Along the Colorado River groundwater occurs under confined conditions in the Bouse Formation and fanglomerate unit and under unconfined conditions in alluvial deposits.  The recent stream alluvium consists of silt, sand and gravel deposits and groundwater in these deposits is hydraulically connected to the river. In the La Posa Plains sub-basin groundwater is found in relatively small amounts under unconfined conditions.  In this area, groundwater flows toward the Colorado River along stream courses (Figure 7.6-7).  In the Cibola Valley and CRIT sub-basins, groundwater flows parallel to the Colorado River or away from it.

Kofa Mountains -Parker Basin

Kofa Mountains in the Parker Basin

Pre-development groundwater recharge is approximately 241,000 AFA. Estimates of groundwater in storage range from 14 million acre-feet (maf) to 24 maf. The median well yield reported for 75 large diameter (>10 in.) wells was 100 gallons per minute (gpm) (Table 7.6-6).  Water levels declined in most wells measured between 1990-’91 and 2003-’04 (Figure 7.6-7).

Groundwater quality is generally good in the Parker Basin although arsenic, fluoride, nitrate and organic compounds have been measured at concentrations exceeding the Drinking Water Standard in some wells (Table 7.6-7).  Many water quality measurements have been made in the Quartzsite area where septic tanks have caused nitrate contamination of groundwater.

Yuma Basin, Colorado River

Colorado River and canal, Yuma Basin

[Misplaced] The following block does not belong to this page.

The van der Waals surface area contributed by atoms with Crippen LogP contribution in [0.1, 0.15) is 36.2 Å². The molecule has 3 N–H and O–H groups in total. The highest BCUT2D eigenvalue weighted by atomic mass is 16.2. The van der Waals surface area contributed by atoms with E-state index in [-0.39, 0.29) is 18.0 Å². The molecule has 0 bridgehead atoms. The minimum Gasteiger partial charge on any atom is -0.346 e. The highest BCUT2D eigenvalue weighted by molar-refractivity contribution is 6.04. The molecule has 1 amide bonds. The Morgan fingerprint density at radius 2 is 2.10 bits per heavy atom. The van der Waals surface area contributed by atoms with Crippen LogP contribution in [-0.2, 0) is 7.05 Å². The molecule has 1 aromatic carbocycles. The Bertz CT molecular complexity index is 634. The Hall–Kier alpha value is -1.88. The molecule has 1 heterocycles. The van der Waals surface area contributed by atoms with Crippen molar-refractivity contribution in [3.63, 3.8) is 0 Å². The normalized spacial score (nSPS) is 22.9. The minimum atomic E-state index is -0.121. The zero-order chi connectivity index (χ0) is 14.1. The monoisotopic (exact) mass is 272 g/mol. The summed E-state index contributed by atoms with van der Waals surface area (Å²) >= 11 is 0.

Yuma Basin

Tertiary and Quaternary basin fill is the primary aquifer in the Yuma Basin.  Thickness of the basin fill may exceed 16,000 feet in some areas but only the upper 2,000 to 2,500 feet is considered hydrologically important because of its excellent transmissive properties.  This aquifer is subdivided into three zones.  In descending order these are the upper fine-grained zone, the coarse-gravel zone and the wedge zone.  The upper zone includes younger alluvium and the uppermost deposits of older alluvium.  Little water is pumped from this zone although beneath irrigated areas, the water table lies within it.  The middle, coarse-gravel zone is the principal water producing unit. Depths to the coarse-gravel zone begin at about 100 feet in the Colorado and Gila River valleys and at about 180 feet below land surface (bls) beneath Yuma Mesa. Throughout most of the Yuma basin the wedge zone underlies the coarse-gravel zone and overlies the Bouse Formation.  The wedge zone is a major water-bearing deposit and consists of interbedded sands, gravel and cobbles.  Depth to the top of this zone is about 160 feet near Laguna Dam and 300 feet in the southern Yuma Valley. (Overby, 1997)  The underlying Bouse Formation is a potential source of groundwater. Units that underlie this formation (marine sedimentary rocks and volcanic rocks) are highly mineralized and deep and are not utilized.